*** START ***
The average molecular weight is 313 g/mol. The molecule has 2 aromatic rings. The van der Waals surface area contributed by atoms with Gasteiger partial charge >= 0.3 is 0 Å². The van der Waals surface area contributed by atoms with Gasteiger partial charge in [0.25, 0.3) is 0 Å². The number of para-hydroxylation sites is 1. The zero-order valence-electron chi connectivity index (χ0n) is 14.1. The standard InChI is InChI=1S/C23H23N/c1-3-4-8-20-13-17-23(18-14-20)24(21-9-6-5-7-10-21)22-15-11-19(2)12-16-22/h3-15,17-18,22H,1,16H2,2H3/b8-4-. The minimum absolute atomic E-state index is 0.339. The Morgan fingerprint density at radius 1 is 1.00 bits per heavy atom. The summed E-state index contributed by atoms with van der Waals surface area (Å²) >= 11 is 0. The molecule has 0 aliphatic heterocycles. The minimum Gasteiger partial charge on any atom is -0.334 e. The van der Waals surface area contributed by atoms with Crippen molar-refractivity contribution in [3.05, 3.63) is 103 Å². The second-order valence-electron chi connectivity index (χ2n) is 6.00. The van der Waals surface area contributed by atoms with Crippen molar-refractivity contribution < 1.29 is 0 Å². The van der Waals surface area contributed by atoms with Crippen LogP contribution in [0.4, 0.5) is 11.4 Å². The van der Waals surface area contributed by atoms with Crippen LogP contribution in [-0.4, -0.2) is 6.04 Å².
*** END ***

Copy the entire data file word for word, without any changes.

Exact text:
The average molecular weight is 313 g/mol. The molecule has 2 aromatic rings. The van der Waals surface area contributed by atoms with Gasteiger partial charge >= 0.3 is 0 Å². The van der Waals surface area contributed by atoms with Gasteiger partial charge in [0.25, 0.3) is 0 Å². The number of para-hydroxylation sites is 1. The zero-order valence-electron chi connectivity index (χ0n) is 14.1. The standard InChI is InChI=1S/C23H23N/c1-3-4-8-20-13-17-23(18-14-20)24(21-9-6-5-7-10-21)22-15-11-19(2)12-16-22/h3-15,17-18,22H,1,16H2,2H3/b8-4-. The minimum absolute atomic E-state index is 0.339. The Morgan fingerprint density at radius 1 is 1.00 bits per heavy atom. The summed E-state index contributed by atoms with van der Waals surface area (Å²) >= 11 is 0. The molecule has 0 aliphatic heterocycles. The minimum Gasteiger partial charge on any atom is -0.334 e. The van der Waals surface area contributed by atoms with Crippen molar-refractivity contribution in [3.05, 3.63) is 103 Å². The second-order valence-electron chi connectivity index (χ2n) is 6.00. The van der Waals surface area contributed by atoms with Crippen molar-refractivity contribution < 1.29 is 0 Å². The van der Waals surface area contributed by atoms with Crippen LogP contribution in [0.4, 0.5) is 11.4 Å². The van der Waals surface area contributed by atoms with Crippen LogP contribution in [-0.4, -0.2) is 6.04 Å².